The reason is that Trotsky’s manifold abilities could only be fully displayed and used so long as he was put in position of command, and was ultimately controlled by, a person whom he saw as his intellectual and political equal or superior. That was Lenin. As soon as Lenin was gone from the scene, all the negative features of Trotsky’s came to the fore: his haughtiness, conceit, arrogance. His ideologically extreme positions (collectivization, willing contempt for the trade unions and workers) were later applied by Stalin, and Trotskyists—many of them in labor camps across the Soviet Union—briefly rejoiced in their ideological victory over the “grey blur” of bureaucracy, Stalin.
It was never clear if that extremism in the 1920s was true or fake. And this is where we come to Kolakowski’s contemptuous judgment: Trotsky was a poseur. After the anchor of Lenin was gone, he did not want to take any responsibilities: he was the head of the Red Army, technically commanding millions of people, yet he refused to attend meetings; he would decline positions he was offered, including the one of Prime Minister; he would treat his comrades with contempt, so much so that they would stop talking to each other as soon as they would see him walking the corridors of the Kremlin, afraid of his biting remarks. (All of these examples are from other writings, not Kolakowsk’s book.)
His unwillingness to take charge when it was manifestly his duty to do so sowed the seeds of later defeatist outlook, and not only of the Trotskyist movement, which broke up in ever smaller groupuscules. It affected many left-wing movements that preferred to claim grandiose ideas, but were unwilling to even try to take power. Examples include the French and Italian Communist parties in the 1960-70s which totally gave up the idea of winning elections, or gaining power.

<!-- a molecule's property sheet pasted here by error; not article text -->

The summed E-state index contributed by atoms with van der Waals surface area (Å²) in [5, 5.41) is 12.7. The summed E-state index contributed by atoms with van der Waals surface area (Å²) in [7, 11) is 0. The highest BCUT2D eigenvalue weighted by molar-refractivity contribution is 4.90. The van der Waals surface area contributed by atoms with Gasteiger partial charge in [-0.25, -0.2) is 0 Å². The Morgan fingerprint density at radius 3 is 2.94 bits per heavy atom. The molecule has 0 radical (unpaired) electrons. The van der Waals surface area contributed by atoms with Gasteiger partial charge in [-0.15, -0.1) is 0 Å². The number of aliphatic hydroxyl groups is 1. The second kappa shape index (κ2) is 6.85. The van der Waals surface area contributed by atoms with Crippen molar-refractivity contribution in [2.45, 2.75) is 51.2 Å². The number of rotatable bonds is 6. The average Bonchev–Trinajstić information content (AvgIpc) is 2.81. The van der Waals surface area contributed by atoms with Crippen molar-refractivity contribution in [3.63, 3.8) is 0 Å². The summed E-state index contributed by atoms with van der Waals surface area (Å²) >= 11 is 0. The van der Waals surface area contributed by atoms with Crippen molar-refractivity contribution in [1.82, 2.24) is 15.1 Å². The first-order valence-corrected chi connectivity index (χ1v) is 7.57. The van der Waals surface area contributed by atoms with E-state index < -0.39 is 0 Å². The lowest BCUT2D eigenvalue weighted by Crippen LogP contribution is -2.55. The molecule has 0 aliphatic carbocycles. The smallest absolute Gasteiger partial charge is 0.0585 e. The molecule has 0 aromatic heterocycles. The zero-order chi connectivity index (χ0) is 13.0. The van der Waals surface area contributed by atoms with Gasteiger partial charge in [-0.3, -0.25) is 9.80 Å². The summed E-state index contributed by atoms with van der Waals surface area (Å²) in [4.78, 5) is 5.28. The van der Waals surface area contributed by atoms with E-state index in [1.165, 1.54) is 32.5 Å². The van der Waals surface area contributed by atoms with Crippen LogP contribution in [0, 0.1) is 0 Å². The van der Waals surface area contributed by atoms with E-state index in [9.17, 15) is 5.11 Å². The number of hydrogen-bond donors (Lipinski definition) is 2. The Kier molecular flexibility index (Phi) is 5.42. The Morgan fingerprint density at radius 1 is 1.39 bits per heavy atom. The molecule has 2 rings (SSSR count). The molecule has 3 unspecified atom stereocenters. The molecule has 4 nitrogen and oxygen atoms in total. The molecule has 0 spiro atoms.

Trotsky personally did not want this to happen: he continued fighting to the end, including against his own assassin, a strong men thirty years his junior, whom Trotsky, with his bleeding head, was able to wrest to the ground. Yet by avoiding the responsibility when it was his for the taking, he charted the future path of many left-wing parties. It was reinforced by Gramsci’s oft-repeated defeatist “pessimism of the intellect, optimism of the will”. All of that meant that many left-wing politicians lost any desire to win.
“Trotskyism” eventually became a “movement” (if this term can at all be applied) of Western intelligentsia that wanted to pretend they were doing something—while in reality doing nothing. It made no inroads anywhere in the world, with the possible exception of the Spanish POUM in the 1930s. It became after World War II a useful “movement” to have nice dinner conversations and to meet clever girlfriends and boyfriends—it might have served as an eHarmony of post-war Western Europe—but it was little else. Even worse, in its US form, it converted itself from the left to the extreme right as many formerly young Trotskyists ended up, not only supporting, but defining, the neocons’ imperialist project.
Trotsky still haunts the left: if you really do not want to win, you never will. If it is more fun to drink cappuccinos on a square at noon then to get up at 6 am to canvass support, you will end up drinking cappuccinos.
This first appeared on Branko's blog and was reposted with permission.
Image: Nacho Facello via Flickr (CC BY-SA 2.0)